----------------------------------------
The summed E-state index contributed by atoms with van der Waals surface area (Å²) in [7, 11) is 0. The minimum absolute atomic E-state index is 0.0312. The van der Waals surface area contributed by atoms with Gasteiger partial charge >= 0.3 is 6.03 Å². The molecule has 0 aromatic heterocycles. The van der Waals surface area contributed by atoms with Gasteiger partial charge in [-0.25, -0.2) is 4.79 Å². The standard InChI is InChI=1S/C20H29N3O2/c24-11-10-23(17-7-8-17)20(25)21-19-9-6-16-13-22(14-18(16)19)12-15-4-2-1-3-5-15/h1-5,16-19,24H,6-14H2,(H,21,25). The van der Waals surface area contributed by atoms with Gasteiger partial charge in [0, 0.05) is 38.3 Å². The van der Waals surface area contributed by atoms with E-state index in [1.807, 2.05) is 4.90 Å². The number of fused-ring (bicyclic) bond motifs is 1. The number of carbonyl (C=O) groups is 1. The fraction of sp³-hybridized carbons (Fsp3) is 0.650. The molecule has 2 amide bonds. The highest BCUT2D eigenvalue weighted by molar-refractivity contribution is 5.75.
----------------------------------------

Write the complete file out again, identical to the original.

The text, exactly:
The summed E-state index contributed by atoms with van der Waals surface area (Å²) in [7, 11) is 0. The minimum absolute atomic E-state index is 0.0312. The van der Waals surface area contributed by atoms with Gasteiger partial charge >= 0.3 is 6.03 Å². The molecule has 0 aromatic heterocycles. The van der Waals surface area contributed by atoms with Gasteiger partial charge in [-0.25, -0.2) is 4.79 Å². The standard InChI is InChI=1S/C20H29N3O2/c24-11-10-23(17-7-8-17)20(25)21-19-9-6-16-13-22(14-18(16)19)12-15-4-2-1-3-5-15/h1-5,16-19,24H,6-14H2,(H,21,25). The van der Waals surface area contributed by atoms with Gasteiger partial charge in [0, 0.05) is 38.3 Å². The van der Waals surface area contributed by atoms with E-state index in [1.807, 2.05) is 4.90 Å². The number of fused-ring (bicyclic) bond motifs is 1. The number of carbonyl (C=O) groups is 1. The fraction of sp³-hybridized carbons (Fsp3) is 0.650. The molecule has 2 amide bonds. The highest BCUT2D eigenvalue weighted by molar-refractivity contribution is 5.75.